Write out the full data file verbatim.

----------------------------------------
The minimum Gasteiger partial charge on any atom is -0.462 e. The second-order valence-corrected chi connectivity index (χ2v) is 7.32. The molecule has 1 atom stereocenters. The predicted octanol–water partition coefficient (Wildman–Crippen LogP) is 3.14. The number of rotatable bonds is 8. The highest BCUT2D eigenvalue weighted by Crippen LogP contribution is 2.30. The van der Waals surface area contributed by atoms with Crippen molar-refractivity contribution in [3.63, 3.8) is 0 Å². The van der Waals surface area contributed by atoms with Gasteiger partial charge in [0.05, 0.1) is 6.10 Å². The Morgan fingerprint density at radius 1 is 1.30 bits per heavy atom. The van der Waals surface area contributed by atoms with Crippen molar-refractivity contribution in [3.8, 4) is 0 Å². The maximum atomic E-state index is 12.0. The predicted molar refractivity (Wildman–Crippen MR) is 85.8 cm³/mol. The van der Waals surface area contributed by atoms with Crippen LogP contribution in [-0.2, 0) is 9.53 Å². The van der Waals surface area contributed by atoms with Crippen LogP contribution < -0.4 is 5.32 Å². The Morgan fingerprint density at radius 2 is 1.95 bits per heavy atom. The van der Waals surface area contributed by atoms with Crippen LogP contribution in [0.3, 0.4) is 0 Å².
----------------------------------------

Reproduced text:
The minimum Gasteiger partial charge on any atom is -0.462 e. The second-order valence-corrected chi connectivity index (χ2v) is 7.32. The molecule has 1 atom stereocenters. The predicted octanol–water partition coefficient (Wildman–Crippen LogP) is 3.14. The number of rotatable bonds is 8. The highest BCUT2D eigenvalue weighted by Crippen LogP contribution is 2.30. The van der Waals surface area contributed by atoms with Crippen molar-refractivity contribution in [3.63, 3.8) is 0 Å². The van der Waals surface area contributed by atoms with Gasteiger partial charge in [0.05, 0.1) is 6.10 Å². The Morgan fingerprint density at radius 1 is 1.30 bits per heavy atom. The van der Waals surface area contributed by atoms with Crippen molar-refractivity contribution in [3.8, 4) is 0 Å². The maximum atomic E-state index is 12.0. The predicted molar refractivity (Wildman–Crippen MR) is 85.8 cm³/mol. The van der Waals surface area contributed by atoms with Crippen LogP contribution in [-0.2, 0) is 9.53 Å². The van der Waals surface area contributed by atoms with Crippen LogP contribution < -0.4 is 5.32 Å². The Morgan fingerprint density at radius 2 is 1.95 bits per heavy atom. The van der Waals surface area contributed by atoms with Crippen LogP contribution in [0.3, 0.4) is 0 Å².